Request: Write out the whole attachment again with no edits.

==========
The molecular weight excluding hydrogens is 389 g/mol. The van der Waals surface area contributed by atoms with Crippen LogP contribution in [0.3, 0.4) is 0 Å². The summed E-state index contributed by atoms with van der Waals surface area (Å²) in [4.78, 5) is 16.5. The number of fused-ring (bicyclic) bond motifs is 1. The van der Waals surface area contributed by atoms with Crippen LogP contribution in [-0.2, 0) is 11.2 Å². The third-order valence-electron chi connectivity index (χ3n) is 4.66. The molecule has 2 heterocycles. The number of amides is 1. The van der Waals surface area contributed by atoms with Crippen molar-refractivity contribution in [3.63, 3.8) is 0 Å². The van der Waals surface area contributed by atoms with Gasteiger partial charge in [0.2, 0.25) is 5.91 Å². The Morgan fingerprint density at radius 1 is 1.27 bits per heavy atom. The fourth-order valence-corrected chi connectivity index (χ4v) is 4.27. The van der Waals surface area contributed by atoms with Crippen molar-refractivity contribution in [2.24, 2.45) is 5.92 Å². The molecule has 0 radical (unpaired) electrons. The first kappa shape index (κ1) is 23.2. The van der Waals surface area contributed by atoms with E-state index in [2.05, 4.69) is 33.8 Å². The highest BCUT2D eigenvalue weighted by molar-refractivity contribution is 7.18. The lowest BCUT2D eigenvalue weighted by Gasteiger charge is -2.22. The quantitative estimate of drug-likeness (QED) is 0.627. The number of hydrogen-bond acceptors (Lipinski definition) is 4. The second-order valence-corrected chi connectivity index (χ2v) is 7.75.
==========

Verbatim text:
The molecular weight excluding hydrogens is 389 g/mol. The van der Waals surface area contributed by atoms with Crippen LogP contribution in [0.3, 0.4) is 0 Å². The summed E-state index contributed by atoms with van der Waals surface area (Å²) in [4.78, 5) is 16.5. The number of fused-ring (bicyclic) bond motifs is 1. The van der Waals surface area contributed by atoms with Crippen LogP contribution in [-0.2, 0) is 11.2 Å². The third-order valence-electron chi connectivity index (χ3n) is 4.66. The molecule has 2 heterocycles. The number of amides is 1. The van der Waals surface area contributed by atoms with Crippen molar-refractivity contribution in [3.63, 3.8) is 0 Å². The van der Waals surface area contributed by atoms with Gasteiger partial charge in [0.2, 0.25) is 5.91 Å². The Morgan fingerprint density at radius 1 is 1.27 bits per heavy atom. The fourth-order valence-corrected chi connectivity index (χ4v) is 4.27. The van der Waals surface area contributed by atoms with Crippen molar-refractivity contribution in [2.24, 2.45) is 5.92 Å². The molecule has 0 radical (unpaired) electrons. The first kappa shape index (κ1) is 23.2. The van der Waals surface area contributed by atoms with E-state index in [2.05, 4.69) is 33.8 Å². The highest BCUT2D eigenvalue weighted by molar-refractivity contribution is 7.18. The lowest BCUT2D eigenvalue weighted by Gasteiger charge is -2.22. The quantitative estimate of drug-likeness (QED) is 0.627. The number of hydrogen-bond acceptors (Lipinski definition) is 4. The second-order valence-corrected chi connectivity index (χ2v) is 7.75.